This can be done with cages or fencing and must feature good biosecurity between the areas – no shared feed or water, boot dips used at all entry/exit points Reduce movements of people, vehicles or equipment into or out of bird areas and prevent unnecessary/accidental access
This helps to minimise contamination from manure, slurry and other products. Identify which areas should be restricted to essential visitors only.
Cleanse and disinfect equipment and vehicles prior to entry onto and exit from premises Reasonable precautions must be taken to avoid transfer of contaminated material on and off site. Refer to the list of approved disinfectants.
Routinely cleanse and disinfect equipment used in bird areas Housing and equipment should be thoroughly cleaned at the end of any production cycle. Refer to the list of approved disinfectants.
The avian influenza virus can survive in faeces and other contaminated material for up to 50 days. Therefore, if wild birds have had access to your birds’ outdoor areas while they have been housed, you need to take steps as soon as possible to reduce contamination. These could include:
Inspect your range and remove any obvious wild bird contaminants – Obvious contaminants include faeces and feathers.
Consider what bird deterrents you can use on your range – decoy predators or other livestock (such as sheep or cattle), allowing dogs to accompany you on foot patrols around the range. You could also consider bird scarers if their use is appropriate for the area (see NFU Code of Practice on bird scarers)
Consider increasing the number of shelters on the range area
Ensure your birds’ water isn’t from outdoor water reservoirs which are accessible to or used by wild birds – use tap water if possible.
Report incidents of dead wild birds – where any ‘at risk’ bird species (wildfowl or gulls), birds of prey or five or more birds of any other species, are found dead in the same location and at the same time, contact the national helpline 03459 335577 (Mon-Fri 8 am to 6 pm) or email email@example.com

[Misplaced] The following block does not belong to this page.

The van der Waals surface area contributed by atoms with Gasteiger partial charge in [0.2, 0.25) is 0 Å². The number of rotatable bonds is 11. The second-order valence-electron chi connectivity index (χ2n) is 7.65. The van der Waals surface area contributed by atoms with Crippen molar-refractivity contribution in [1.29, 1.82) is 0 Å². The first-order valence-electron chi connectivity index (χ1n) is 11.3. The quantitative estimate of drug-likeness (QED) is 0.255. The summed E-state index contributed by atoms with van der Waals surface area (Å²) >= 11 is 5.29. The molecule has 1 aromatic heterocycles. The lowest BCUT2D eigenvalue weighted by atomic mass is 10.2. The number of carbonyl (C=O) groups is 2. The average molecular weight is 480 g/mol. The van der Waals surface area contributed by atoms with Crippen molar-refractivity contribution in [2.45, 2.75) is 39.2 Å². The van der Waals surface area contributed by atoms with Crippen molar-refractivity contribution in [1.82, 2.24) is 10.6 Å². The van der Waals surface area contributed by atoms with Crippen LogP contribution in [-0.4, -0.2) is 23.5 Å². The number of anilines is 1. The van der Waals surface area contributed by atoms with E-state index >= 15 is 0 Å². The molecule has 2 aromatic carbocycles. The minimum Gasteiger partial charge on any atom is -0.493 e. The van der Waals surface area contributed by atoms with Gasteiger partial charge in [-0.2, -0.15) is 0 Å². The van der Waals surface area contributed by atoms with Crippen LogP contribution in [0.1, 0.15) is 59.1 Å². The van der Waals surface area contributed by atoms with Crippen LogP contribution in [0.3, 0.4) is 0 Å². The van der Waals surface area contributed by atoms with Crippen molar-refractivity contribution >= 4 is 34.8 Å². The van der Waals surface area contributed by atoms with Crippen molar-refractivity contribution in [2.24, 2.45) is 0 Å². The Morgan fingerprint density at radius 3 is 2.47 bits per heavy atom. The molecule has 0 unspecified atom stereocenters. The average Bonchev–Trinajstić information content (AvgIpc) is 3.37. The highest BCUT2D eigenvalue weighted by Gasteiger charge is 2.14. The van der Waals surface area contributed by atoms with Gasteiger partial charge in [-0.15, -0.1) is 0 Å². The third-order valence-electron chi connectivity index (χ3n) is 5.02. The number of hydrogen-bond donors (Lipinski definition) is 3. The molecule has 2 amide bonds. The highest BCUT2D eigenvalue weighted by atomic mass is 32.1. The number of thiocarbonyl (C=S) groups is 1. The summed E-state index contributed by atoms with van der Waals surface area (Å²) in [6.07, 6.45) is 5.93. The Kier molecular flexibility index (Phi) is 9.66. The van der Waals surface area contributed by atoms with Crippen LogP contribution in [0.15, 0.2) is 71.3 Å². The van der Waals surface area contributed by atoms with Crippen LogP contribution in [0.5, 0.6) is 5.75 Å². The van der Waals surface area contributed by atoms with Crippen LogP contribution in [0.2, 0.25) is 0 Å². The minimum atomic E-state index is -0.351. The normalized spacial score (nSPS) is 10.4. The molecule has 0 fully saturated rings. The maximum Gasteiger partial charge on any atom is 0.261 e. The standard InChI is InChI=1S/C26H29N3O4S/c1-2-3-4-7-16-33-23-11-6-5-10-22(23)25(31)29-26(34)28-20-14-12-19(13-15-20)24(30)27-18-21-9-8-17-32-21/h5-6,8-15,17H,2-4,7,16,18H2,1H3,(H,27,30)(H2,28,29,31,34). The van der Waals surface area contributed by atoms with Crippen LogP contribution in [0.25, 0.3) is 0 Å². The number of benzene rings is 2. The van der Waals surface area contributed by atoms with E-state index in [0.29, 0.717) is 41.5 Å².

You may wish to consult your private veterinary surgeon to assess the risks of disease incursion specific to your premises and the practical steps you can take to reduce them.
Only approved disinfectants should be used and dispensed in accordance with specified dilution rates and labelling instructions. The list of approved disinfectants for use across GB is available from: http://disinfectants.defra.gov.uk/DisinfectantsExternal/Default.aspx?Module=ApprovalsList_SI
SEPA (Scottish Environment Protection Agency) approval is not required when using approved disinfectants, however, appropriate pollution prevention measures must be followed in all cases to stop excessive uncontrolled disinfectant run off. Disinfectants must not be applied close to drinking water supplies or surface water. If unsure, please contact SEPA for advice.
Bird health should be closely monitored; highly pathogenic avian influenza (HPAI) can develop suddenly and with high mortality. Changes in behaviour, feed or water intake could indicate early signs of disease, however, some bird species (such as ducks, geese and pigeons) display few or no clinical signs. Typical clinical signs include: